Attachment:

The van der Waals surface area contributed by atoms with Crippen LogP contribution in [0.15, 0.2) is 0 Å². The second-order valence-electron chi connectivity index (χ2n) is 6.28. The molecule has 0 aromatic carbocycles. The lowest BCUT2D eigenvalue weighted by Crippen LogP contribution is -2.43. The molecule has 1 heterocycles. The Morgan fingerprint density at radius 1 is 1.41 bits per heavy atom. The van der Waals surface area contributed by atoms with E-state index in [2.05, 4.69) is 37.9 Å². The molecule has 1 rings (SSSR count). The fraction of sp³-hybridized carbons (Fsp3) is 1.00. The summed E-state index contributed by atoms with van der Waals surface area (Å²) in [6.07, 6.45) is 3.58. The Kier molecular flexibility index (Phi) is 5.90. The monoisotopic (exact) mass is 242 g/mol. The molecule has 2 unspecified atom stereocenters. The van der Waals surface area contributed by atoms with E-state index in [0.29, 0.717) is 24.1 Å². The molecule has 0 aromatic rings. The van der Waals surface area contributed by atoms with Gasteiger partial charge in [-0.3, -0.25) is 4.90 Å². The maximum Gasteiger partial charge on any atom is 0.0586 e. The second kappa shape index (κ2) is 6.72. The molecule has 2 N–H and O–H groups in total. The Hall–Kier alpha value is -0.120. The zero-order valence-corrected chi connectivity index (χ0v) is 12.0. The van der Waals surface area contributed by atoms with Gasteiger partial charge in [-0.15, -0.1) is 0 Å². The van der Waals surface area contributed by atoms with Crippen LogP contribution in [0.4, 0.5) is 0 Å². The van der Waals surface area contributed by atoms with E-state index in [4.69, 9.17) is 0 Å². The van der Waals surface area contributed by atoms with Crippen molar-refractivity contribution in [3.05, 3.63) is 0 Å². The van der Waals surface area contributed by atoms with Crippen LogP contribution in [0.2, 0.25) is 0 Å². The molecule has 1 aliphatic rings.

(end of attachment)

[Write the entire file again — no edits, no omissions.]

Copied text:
The van der Waals surface area contributed by atoms with Crippen LogP contribution in [0.15, 0.2) is 0 Å². The second-order valence-electron chi connectivity index (χ2n) is 6.28. The molecule has 0 aromatic carbocycles. The lowest BCUT2D eigenvalue weighted by Crippen LogP contribution is -2.43. The molecule has 1 heterocycles. The Morgan fingerprint density at radius 1 is 1.41 bits per heavy atom. The van der Waals surface area contributed by atoms with E-state index in [2.05, 4.69) is 37.9 Å². The molecule has 1 rings (SSSR count). The fraction of sp³-hybridized carbons (Fsp3) is 1.00. The summed E-state index contributed by atoms with van der Waals surface area (Å²) in [6.07, 6.45) is 3.58. The Kier molecular flexibility index (Phi) is 5.90. The monoisotopic (exact) mass is 242 g/mol. The molecule has 2 unspecified atom stereocenters. The van der Waals surface area contributed by atoms with E-state index in [0.29, 0.717) is 24.1 Å². The molecule has 0 aromatic rings. The van der Waals surface area contributed by atoms with Gasteiger partial charge in [-0.3, -0.25) is 4.90 Å². The maximum Gasteiger partial charge on any atom is 0.0586 e. The second kappa shape index (κ2) is 6.72. The molecule has 2 N–H and O–H groups in total. The Hall–Kier alpha value is -0.120. The zero-order valence-corrected chi connectivity index (χ0v) is 12.0. The van der Waals surface area contributed by atoms with Gasteiger partial charge in [-0.15, -0.1) is 0 Å². The van der Waals surface area contributed by atoms with Crippen LogP contribution in [0.4, 0.5) is 0 Å². The van der Waals surface area contributed by atoms with E-state index in [4.69, 9.17) is 0 Å². The van der Waals surface area contributed by atoms with Crippen molar-refractivity contribution in [3.05, 3.63) is 0 Å². The van der Waals surface area contributed by atoms with Crippen LogP contribution in [0.2, 0.25) is 0 Å². The molecule has 1 aliphatic rings.